“While my mother didn’t go to Grade 12, she later obtained a Bachelor when I was young, so I got to see her use lived experience and higher education to embrace copious opportunities.

“She set a really high standard of getting out there, educating yourself and networking in order to travel along your path, with the right tools to do so.”

Her main message to First Nations students she meets at local schools and on campus through her ambassador role is “just have a go” at higher education.

“Challenge yourself to do things you’ve never done or experienced before to help broaden your perspective on the world for your own personal and professional development,” she said.

“I think the biggest barrier to studying is your own self-doubt – whether you may be smart enough or cool enough to go to university, or what people may think or say about you, especially if you are the first in your family to take on higher education.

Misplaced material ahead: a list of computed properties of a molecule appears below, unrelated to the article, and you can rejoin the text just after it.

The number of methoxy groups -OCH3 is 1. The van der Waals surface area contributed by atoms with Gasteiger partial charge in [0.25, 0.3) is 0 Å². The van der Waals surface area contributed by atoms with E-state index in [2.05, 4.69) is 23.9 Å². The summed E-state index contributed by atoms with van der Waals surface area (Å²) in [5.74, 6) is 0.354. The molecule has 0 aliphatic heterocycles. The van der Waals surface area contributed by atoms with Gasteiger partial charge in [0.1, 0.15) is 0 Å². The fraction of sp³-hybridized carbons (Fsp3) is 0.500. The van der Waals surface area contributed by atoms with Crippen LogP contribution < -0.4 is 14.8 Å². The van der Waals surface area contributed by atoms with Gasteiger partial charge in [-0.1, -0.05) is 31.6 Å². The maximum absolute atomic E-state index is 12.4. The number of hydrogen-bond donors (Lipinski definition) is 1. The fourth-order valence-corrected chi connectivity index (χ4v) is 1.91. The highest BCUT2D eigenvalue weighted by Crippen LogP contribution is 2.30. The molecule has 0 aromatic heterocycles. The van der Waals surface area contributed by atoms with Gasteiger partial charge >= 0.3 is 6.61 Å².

“But once you’re in and you’re starting to enjoy the experiences, you start to accept that you do belong in these spaces.

“You can strive and learn and gain experiences that can change your life for the better, and there is a ripple-down effect to other people you may cross paths with.”

Her key piece of advice is to make use of the support available from UniSC’s Student Services and the Indigenous Services team.

This includes help on what to study and how to apply, and access to academic mentoring, learning spaces and support services in a culturally supportive environment for Aboriginal and/or Torres Strait Islander students.

“Help is there so you aren’t left feeling helpless when things get difficult,” she said.

There are also UniSC scholarships and government loans and assistance that can help fund study dreams.

“Always put in your scholarship applications as they can be a life saver and have helped me many times to be able to get the necessities and ease that stress,” Cion said.